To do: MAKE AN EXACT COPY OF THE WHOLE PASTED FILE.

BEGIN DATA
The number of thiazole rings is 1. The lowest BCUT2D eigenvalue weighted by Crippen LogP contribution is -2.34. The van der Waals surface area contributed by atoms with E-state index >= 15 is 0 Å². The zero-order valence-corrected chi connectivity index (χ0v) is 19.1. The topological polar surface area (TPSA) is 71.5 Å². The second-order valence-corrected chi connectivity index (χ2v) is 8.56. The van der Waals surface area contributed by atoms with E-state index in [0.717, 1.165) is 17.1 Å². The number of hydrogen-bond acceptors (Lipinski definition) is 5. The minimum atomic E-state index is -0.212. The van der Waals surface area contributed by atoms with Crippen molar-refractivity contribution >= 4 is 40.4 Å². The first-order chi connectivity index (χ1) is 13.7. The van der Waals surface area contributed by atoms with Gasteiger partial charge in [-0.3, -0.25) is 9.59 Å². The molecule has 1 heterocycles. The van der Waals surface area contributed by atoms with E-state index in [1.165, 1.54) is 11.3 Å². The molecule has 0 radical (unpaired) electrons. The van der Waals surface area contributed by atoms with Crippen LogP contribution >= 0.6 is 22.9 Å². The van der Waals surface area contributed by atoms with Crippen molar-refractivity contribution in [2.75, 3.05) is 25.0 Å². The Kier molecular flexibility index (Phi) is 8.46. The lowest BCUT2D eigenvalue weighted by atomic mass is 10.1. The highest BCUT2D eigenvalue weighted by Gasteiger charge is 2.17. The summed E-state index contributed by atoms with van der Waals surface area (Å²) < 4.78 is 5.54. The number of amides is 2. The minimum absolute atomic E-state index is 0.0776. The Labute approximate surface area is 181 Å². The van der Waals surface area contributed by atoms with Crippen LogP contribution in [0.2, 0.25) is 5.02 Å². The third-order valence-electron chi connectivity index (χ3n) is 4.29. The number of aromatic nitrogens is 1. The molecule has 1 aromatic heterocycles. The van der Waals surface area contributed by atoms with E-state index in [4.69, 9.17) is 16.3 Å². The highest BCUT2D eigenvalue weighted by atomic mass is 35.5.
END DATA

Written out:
The number of thiazole rings is 1. The lowest BCUT2D eigenvalue weighted by Crippen LogP contribution is -2.34. The van der Waals surface area contributed by atoms with E-state index >= 15 is 0 Å². The zero-order valence-corrected chi connectivity index (χ0v) is 19.1. The topological polar surface area (TPSA) is 71.5 Å². The second-order valence-corrected chi connectivity index (χ2v) is 8.56. The van der Waals surface area contributed by atoms with E-state index in [0.717, 1.165) is 17.1 Å². The number of hydrogen-bond acceptors (Lipinski definition) is 5. The minimum atomic E-state index is -0.212. The van der Waals surface area contributed by atoms with Crippen molar-refractivity contribution >= 4 is 40.4 Å². The first-order chi connectivity index (χ1) is 13.7. The van der Waals surface area contributed by atoms with Gasteiger partial charge in [-0.3, -0.25) is 9.59 Å². The molecule has 1 heterocycles. The van der Waals surface area contributed by atoms with E-state index in [1.165, 1.54) is 11.3 Å². The molecule has 0 radical (unpaired) electrons. The van der Waals surface area contributed by atoms with Crippen LogP contribution >= 0.6 is 22.9 Å². The van der Waals surface area contributed by atoms with Crippen molar-refractivity contribution in [2.75, 3.05) is 25.0 Å². The Kier molecular flexibility index (Phi) is 8.46. The lowest BCUT2D eigenvalue weighted by atomic mass is 10.1. The highest BCUT2D eigenvalue weighted by Gasteiger charge is 2.17. The summed E-state index contributed by atoms with van der Waals surface area (Å²) < 4.78 is 5.54. The number of amides is 2. The minimum absolute atomic E-state index is 0.0776. The Labute approximate surface area is 181 Å². The van der Waals surface area contributed by atoms with Crippen LogP contribution in [0.2, 0.25) is 5.02 Å². The third-order valence-electron chi connectivity index (χ3n) is 4.29. The number of aromatic nitrogens is 1. The molecule has 1 aromatic heterocycles. The van der Waals surface area contributed by atoms with E-state index in [4.69, 9.17) is 16.3 Å². The highest BCUT2D eigenvalue weighted by atomic mass is 35.5.